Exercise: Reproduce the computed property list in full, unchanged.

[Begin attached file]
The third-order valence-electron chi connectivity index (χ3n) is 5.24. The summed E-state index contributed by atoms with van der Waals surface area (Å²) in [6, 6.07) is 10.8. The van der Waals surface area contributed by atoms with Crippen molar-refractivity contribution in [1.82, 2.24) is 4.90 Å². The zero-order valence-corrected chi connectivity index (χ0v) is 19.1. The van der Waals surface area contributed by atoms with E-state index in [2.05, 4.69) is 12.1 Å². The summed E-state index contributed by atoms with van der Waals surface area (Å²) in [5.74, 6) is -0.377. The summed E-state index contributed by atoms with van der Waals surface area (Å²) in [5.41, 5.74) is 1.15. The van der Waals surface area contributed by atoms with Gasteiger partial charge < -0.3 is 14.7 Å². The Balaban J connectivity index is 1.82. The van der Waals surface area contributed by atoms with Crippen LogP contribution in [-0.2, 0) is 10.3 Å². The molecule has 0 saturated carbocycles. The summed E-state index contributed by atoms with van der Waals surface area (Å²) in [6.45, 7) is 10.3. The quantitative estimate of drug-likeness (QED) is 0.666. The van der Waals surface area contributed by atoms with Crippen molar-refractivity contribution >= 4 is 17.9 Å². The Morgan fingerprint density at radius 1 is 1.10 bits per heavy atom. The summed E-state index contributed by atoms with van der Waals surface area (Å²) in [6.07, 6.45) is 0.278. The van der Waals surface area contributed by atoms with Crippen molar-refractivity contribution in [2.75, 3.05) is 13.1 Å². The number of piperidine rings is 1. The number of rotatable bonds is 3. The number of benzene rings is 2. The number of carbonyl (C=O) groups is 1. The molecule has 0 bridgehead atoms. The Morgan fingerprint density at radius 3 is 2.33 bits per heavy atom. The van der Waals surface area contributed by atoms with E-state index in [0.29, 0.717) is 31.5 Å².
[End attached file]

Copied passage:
The third-order valence-electron chi connectivity index (χ3n) is 5.24. The summed E-state index contributed by atoms with van der Waals surface area (Å²) in [6, 6.07) is 10.8. The van der Waals surface area contributed by atoms with Crippen molar-refractivity contribution in [1.82, 2.24) is 4.90 Å². The zero-order valence-corrected chi connectivity index (χ0v) is 19.1. The van der Waals surface area contributed by atoms with E-state index in [2.05, 4.69) is 12.1 Å². The summed E-state index contributed by atoms with van der Waals surface area (Å²) in [5.74, 6) is -0.377. The summed E-state index contributed by atoms with van der Waals surface area (Å²) in [5.41, 5.74) is 1.15. The van der Waals surface area contributed by atoms with Gasteiger partial charge < -0.3 is 14.7 Å². The Balaban J connectivity index is 1.82. The van der Waals surface area contributed by atoms with Crippen LogP contribution in [-0.2, 0) is 10.3 Å². The molecule has 0 saturated carbocycles. The summed E-state index contributed by atoms with van der Waals surface area (Å²) in [6.45, 7) is 10.3. The quantitative estimate of drug-likeness (QED) is 0.666. The van der Waals surface area contributed by atoms with Crippen molar-refractivity contribution >= 4 is 17.9 Å². The Morgan fingerprint density at radius 1 is 1.10 bits per heavy atom. The summed E-state index contributed by atoms with van der Waals surface area (Å²) in [6.07, 6.45) is 0.278. The van der Waals surface area contributed by atoms with Crippen molar-refractivity contribution in [2.75, 3.05) is 13.1 Å². The number of piperidine rings is 1. The number of rotatable bonds is 3. The number of benzene rings is 2. The number of carbonyl (C=O) groups is 1. The molecule has 0 bridgehead atoms. The Morgan fingerprint density at radius 3 is 2.33 bits per heavy atom. The van der Waals surface area contributed by atoms with E-state index in [0.29, 0.717) is 31.5 Å².